Imagine the tardy bell rings, you walk in your classroom, and students are on devices or in groups already working. Think this is impossible? Think again. Now I am not promising that one student who never stays seated will jump right to work, but it is possible to motivate most of your students into starting without you.
Blended learning is where a portion of the traditional face-to-face instruction is replaced by web-based online learning. My last blog talked about online learning. Now I want to tell you how to get there from here. Any teacher can start adding bits of online learning into your day-to-day activities. In fact you can find several resources such as my Why of Math YouTube channel to help you out. Khan Academy is another good resource for video tutorials and practice work. Don’t overwhelm yourself trying to find several things at once. Search for a few things at first and add to them each year.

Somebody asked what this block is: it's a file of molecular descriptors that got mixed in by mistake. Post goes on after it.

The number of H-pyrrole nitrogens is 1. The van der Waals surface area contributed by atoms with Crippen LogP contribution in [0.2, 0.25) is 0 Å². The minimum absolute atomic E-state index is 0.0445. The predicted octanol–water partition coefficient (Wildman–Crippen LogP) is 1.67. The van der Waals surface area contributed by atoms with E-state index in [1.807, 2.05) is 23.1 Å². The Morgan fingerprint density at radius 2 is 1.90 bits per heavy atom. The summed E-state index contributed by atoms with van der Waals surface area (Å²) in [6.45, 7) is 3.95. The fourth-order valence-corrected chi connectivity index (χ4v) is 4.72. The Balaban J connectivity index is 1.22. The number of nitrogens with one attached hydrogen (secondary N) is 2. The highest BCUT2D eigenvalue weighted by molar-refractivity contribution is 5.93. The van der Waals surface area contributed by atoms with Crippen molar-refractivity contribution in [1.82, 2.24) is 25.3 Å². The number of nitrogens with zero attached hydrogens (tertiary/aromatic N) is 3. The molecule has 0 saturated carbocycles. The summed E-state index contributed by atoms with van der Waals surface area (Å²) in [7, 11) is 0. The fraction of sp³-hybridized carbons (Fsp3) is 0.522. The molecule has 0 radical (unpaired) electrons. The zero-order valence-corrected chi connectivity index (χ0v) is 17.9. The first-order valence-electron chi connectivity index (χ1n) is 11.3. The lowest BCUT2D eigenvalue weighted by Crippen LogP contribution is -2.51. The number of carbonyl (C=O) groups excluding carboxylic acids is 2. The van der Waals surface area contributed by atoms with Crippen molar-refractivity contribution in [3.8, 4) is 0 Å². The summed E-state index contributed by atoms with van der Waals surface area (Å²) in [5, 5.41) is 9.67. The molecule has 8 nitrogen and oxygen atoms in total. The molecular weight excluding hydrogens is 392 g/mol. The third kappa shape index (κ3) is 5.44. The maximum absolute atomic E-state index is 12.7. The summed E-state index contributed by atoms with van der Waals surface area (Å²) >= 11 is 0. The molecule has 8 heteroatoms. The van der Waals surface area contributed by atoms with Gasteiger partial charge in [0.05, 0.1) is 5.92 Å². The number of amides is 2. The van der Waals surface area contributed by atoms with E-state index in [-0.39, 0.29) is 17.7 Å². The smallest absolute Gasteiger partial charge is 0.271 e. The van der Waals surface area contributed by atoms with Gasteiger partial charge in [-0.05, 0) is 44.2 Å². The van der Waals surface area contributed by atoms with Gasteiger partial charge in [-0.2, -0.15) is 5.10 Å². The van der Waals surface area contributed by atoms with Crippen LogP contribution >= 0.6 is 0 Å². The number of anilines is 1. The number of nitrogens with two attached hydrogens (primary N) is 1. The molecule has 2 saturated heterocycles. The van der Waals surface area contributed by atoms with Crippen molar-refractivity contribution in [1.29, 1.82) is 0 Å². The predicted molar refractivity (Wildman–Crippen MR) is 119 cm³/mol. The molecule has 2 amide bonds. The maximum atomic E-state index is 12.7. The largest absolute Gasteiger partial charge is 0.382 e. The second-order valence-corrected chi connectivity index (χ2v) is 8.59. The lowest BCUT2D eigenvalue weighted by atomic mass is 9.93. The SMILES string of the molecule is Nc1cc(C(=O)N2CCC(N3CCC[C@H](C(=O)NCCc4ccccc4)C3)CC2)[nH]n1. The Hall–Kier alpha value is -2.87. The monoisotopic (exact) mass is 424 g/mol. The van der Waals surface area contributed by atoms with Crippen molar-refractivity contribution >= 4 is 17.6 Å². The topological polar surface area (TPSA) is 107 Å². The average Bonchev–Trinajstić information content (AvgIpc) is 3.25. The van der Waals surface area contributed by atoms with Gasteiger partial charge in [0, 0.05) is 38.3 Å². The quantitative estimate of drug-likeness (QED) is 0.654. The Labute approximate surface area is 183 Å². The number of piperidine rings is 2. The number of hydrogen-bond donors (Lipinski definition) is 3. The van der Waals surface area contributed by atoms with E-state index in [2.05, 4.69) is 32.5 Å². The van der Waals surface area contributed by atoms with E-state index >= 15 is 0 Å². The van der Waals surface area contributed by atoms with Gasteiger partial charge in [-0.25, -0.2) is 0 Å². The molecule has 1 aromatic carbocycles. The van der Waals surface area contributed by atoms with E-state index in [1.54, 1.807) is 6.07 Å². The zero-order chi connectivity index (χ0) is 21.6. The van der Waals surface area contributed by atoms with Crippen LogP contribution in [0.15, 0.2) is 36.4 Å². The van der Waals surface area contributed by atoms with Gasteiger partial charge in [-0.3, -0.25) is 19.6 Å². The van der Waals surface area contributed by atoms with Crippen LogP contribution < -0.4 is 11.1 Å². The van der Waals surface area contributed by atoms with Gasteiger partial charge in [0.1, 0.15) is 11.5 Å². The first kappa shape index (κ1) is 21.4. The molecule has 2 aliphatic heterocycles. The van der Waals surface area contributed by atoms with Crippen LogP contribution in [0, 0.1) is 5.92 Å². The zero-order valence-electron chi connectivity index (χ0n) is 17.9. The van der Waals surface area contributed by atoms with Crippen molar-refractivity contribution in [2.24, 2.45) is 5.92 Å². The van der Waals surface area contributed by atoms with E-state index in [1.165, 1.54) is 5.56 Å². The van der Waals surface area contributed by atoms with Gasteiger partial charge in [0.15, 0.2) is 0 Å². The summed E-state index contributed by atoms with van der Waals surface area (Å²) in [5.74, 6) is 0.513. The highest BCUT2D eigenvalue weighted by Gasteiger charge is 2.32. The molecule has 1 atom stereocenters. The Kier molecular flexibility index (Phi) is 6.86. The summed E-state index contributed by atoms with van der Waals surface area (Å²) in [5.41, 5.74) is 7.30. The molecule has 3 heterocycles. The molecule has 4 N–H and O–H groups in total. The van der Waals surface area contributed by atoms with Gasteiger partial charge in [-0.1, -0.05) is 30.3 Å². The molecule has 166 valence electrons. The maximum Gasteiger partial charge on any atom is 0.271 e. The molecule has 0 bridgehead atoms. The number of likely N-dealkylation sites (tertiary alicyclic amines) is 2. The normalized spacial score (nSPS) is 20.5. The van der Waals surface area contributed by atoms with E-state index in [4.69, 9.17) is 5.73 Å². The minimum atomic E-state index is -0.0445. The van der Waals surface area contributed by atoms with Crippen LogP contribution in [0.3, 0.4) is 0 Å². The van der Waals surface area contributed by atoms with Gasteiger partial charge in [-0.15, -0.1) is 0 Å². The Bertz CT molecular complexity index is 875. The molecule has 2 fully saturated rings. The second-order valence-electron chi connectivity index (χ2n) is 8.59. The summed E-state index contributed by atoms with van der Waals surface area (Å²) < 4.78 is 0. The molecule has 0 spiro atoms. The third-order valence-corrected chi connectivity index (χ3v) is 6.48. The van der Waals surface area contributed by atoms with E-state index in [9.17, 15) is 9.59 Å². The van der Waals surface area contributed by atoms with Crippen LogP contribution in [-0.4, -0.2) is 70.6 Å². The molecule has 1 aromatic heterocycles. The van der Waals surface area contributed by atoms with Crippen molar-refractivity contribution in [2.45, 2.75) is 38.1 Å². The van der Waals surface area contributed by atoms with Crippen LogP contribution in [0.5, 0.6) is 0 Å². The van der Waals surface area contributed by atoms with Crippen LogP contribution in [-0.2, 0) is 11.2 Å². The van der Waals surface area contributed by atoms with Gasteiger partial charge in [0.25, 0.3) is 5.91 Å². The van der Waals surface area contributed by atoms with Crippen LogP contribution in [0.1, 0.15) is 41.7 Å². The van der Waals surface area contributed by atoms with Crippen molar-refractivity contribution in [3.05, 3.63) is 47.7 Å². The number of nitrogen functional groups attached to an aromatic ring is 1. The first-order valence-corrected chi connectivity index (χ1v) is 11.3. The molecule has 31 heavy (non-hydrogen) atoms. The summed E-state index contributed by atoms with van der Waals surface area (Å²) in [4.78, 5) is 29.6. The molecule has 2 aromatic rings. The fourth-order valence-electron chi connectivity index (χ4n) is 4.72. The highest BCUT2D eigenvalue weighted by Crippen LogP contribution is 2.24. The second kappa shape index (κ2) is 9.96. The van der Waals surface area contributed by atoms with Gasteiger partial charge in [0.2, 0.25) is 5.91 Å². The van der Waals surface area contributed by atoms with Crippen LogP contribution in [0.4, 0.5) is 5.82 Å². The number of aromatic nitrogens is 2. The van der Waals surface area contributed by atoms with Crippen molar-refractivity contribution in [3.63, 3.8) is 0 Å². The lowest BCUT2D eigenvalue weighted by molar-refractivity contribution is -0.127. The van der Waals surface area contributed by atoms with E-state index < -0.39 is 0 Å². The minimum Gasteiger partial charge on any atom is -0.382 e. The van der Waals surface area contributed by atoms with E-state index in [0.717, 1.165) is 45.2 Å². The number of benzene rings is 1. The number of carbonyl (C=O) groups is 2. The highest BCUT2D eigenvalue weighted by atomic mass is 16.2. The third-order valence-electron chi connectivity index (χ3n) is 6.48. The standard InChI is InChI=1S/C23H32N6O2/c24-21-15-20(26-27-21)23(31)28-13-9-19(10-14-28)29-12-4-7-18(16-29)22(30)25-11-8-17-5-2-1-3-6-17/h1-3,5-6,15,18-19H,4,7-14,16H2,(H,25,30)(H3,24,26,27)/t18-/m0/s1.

The key to good blended learning is to keep the traditional discussion/report out time. True online learning does all discussion on forums or social media. Formative assessment must be taken from this or sporadic quizzes. This is not necessarily bad but definitely different. Blended learning can still take advantage of face-to-face round table discussions facilitated by the teacher which you are already used to doing. Students are also used to this as their milestones and accountability. Remember that this change should be a process. As more and more online tasks are added to the day-to-day activities, students will become more accustomed to procedures and what is expected in this type of setting. Trust me. I use this type of learning everyday, and the students adapt to it well. I still have some normal discipline issues, but in the last two years I’ve only had to fail one student.